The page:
NPF Gets Social – Particle Swarm Optimization
We can return to the subject of the spontaneous patterns of the swarming birds (Figure 1). The study of these far-from-random evolving 3D shapes of bird swarms and fish shoals, has led to a theoretical model representing a form of NPF, called “particle swarm optimization” or PSO (20). This is related to a body of theory called artificial life or “A-Life.” Birds such as starlings which form large flocks are observed to “flock synchronously, change direction suddenly, scatter and re-group iteratively, and finally perch on a target” (21). PSO increases the success rate in foraging for food targets by a bird swarm, or a shoal of fish, and is referred to as “social intelligence” (21). The algorithm of the PSO model simulates quite simple interactions between “particles” (e.g., birds) that include a stochastic (random) component, an adaptive component and positive feedback, in fact, recognizable elements of NPF.
Without getting into any of the actual maths, the elements of a PSO model can be outlined (21).
The solution space is a volume within which a location has to be found that meets criteria for being “optimum.” For instance, the volume of air in which the birds are swarming.
There are one or more parameters characterizing each location in the solution space.
There is a problem to be solved which requires finding the location, within the solution space where one or more parameters have optimal values.
The particle exists at a vectorial location within the solution space, and iteratively explores the solution space. The particle senses and registers the value of the parameters at each location that it visits.
The swarm is a large group of particles in the solution space. Each particle in the swarm moves at a certain velocity. The particles, as they move around, search for the optimum solution to the problem by referring to previous experiences.
Particle’s Best Experience
Abbreviated to pbest, this means the “best” experience of an individual particle, based on the parameter values.
Particle’s Neighbor’s Best Experiences
Abbreviated to lbest, or local best, this is the best experience of any of a particle’s neighbor particles, up to, for instance, two particles away.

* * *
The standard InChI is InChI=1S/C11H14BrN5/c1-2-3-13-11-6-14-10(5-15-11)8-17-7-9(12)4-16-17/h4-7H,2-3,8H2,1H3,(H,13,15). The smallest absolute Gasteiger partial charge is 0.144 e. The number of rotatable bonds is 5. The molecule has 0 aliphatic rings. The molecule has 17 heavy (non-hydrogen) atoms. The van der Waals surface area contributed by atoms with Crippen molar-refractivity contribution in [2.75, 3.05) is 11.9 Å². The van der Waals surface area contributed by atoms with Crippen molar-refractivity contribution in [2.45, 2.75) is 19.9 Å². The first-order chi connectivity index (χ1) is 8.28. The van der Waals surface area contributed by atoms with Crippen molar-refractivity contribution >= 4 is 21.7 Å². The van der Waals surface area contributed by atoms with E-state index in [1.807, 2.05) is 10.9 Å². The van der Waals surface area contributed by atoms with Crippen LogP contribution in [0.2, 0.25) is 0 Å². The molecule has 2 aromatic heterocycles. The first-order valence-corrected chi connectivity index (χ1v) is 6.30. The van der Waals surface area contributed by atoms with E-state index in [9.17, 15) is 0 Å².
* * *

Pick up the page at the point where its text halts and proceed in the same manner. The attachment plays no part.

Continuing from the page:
Swarm’s Best Experience
Abbreviated gbest, or global best, this is the best experience had by any particle in the swarm.
The movement of each particle is partly random, but is also partly influenced by the history of experiences of both that particle and its near neighbors.
The particle moves its position in response to both its own experience and the “swarm intelligence.” This is represented by a mathematical weighting toward locations corresponding to both pbest and gbest.
This PSO model calls to mind a city center on a Friday night full of people looking for the best night club or party venue, comparing experiences of the best DJ’s or the worst bouncers, and homing in on the locales where the best time is to be had.
It turns out that the “social influence” or lbest is critical to the performance of the swarm (22). Remove lbest and the swarm’s effectiveness in solving the problem sharply decreases.
The phenomenon of an “attractor” is a feature of chaotic NPF – a structured subset of a system’s phase space to which system elements converge. In the chaos literature it is sometimes referred to as a “strange attractor.” In PSO models, particle swarms also converge toward an attractor (22). Note that in a NPF system including a PSO model both the phase space and the attractor can be multi-dimensional. Multidimensionality is relevant in a biological cell and tissue context due to the large number of signals and influences that a cell will experience.
Can individual cells, as well as organisms like birds, display “social intelligence” of the PSO type, involving adaptive behavior and interactions and information exchange with neighbors? Evidently they can – bacteria are a well-studied example exhibiting optimized group foraging strategies following PSO or similar models (23–25).
In bone remodeling, could it be that osteoclasts and osteoblasts act as a particle swarm, showing PSO behavior, as they respond to multiple signals operating at different ranges? Could this explain why, for instance, remodeling operates at discreet, concentrated locations – the bone remodeling unit (BMU) elucidated by Frost (26), rather than spreading out more uniformly or randomly on bone surfaces?